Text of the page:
Connection: Mozart’s ‘Don Giovanni’
According to ClarkArt.edu, “Unlike many of Degas’s ballet scenes, which combine details from sketches made at different times, this pastel relates to a specific production of Mozart’s ‘Don Giovanni’. The viewpoint is that of an abonné, a subscriber with privileged access, like the top-hatted gentleman on the far side of the stage.”
As two weary dancers leave the stage, masked ballerinas take their place. The bold composition and vibrant colors evoke the immediacy of a live performance, though the pastel was almost certainly made in Degas’s studio.
According to Sarah Lees (2012) , the line of ballerinas in pale gold costumes with miniature hoods and masks “occurs at some point during the complex events surrounding Don Giovanni’s masked ball, which in Degas’s day was located in Act II.2.” (Lees, 2012,p. 266)
Edgar Degas makes deliberate artistic choices to invite the viewer to become an onlooker in this ballet. He manipulates media, color, texture, and perspective to direct the viewer’s gaze. For example,
The chalkiness of scenery and the texture of muslin are conjured up in coarse flourishes of pastel, and the blur of such elements as the foreground tutus is juxtaposed with more sharply focused passages elsewhere. We share the artist’s perspective, our attention thrust forward by a series of diagonals as if we too are part of the offstage traffic, while contrasts of scale and value add to an exceptional assault on our senses. (Lees, 2012, p. 264)
Response to ‘Entrance of the Masked Dancers’
Interestingly, “Certain areas in faces and clothing were finely nuanced, but a form such as the lower right arm of the ballerina in pink was defined entirely through adjacent blocks of pastel, not by means of line. Allowing the granular texture and warm gray tint of the paper to remain widely visible and contribute to the color scheme, Degas nevertheless signaled his satisfaction with the picture by signing it... ” (Lees, 2012, p. 265).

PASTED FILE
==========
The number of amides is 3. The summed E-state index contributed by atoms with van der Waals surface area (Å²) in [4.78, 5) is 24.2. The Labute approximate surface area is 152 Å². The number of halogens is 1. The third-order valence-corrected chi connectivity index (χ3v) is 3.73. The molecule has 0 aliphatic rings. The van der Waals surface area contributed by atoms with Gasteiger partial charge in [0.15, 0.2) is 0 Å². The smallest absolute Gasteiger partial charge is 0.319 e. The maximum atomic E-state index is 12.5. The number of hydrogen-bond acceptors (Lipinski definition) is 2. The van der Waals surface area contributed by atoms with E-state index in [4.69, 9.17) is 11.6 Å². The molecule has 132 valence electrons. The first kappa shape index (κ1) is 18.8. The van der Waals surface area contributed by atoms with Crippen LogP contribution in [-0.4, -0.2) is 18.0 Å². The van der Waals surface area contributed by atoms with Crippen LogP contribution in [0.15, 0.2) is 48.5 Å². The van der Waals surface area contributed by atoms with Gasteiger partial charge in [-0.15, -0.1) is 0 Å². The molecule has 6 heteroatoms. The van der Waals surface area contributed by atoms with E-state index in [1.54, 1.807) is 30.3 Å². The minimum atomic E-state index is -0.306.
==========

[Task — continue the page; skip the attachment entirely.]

“As much as any major work
of Degas’s mid-career,
Entrance of the Masked Dancers
fuses raw color and inspired draftsmanship
to evoke the vibrancy of modern sensation.”
(Lees, 2012, p. 264)
Now considered too fragile to travel because of its unfixed surface, Entrance of the Masked Dancers has been little exhibited outside the Clark, though it continues to be anthologized with Degas’s major achievements and singled out as “one of the most dynamic of all his stage creations.” (Lees, 2012, p. 266)
Click for enlarged image:
- The Entrance of the Masked Dancers (circa 1879-1882)
- Edgar Degas -(1834–1917)
- Sterling and Francine Clark Art Institute – Williamstown, MA (United States)
- Drawing – pastel
- Image credit: The Clark
Lees, Sarah, ed. Nineteenth-Century European Paintings at the Sterling and Francine Clark Art Institute. Williamstown, MA: Sterling and Francine Clark Art Institute; New Haven and London: distributed by Yale University Press, 2012. https://media.clarkart.edu/1955.559_EuroCat.pdf, (accessed 5 Dec 2018). p. 263-268.
The Clark Museum, Edgar Degas, The Entrance of the Masked Dancers, https://www.clarkart.edu/Collection/7696 (accessed 5 Dec 2018).
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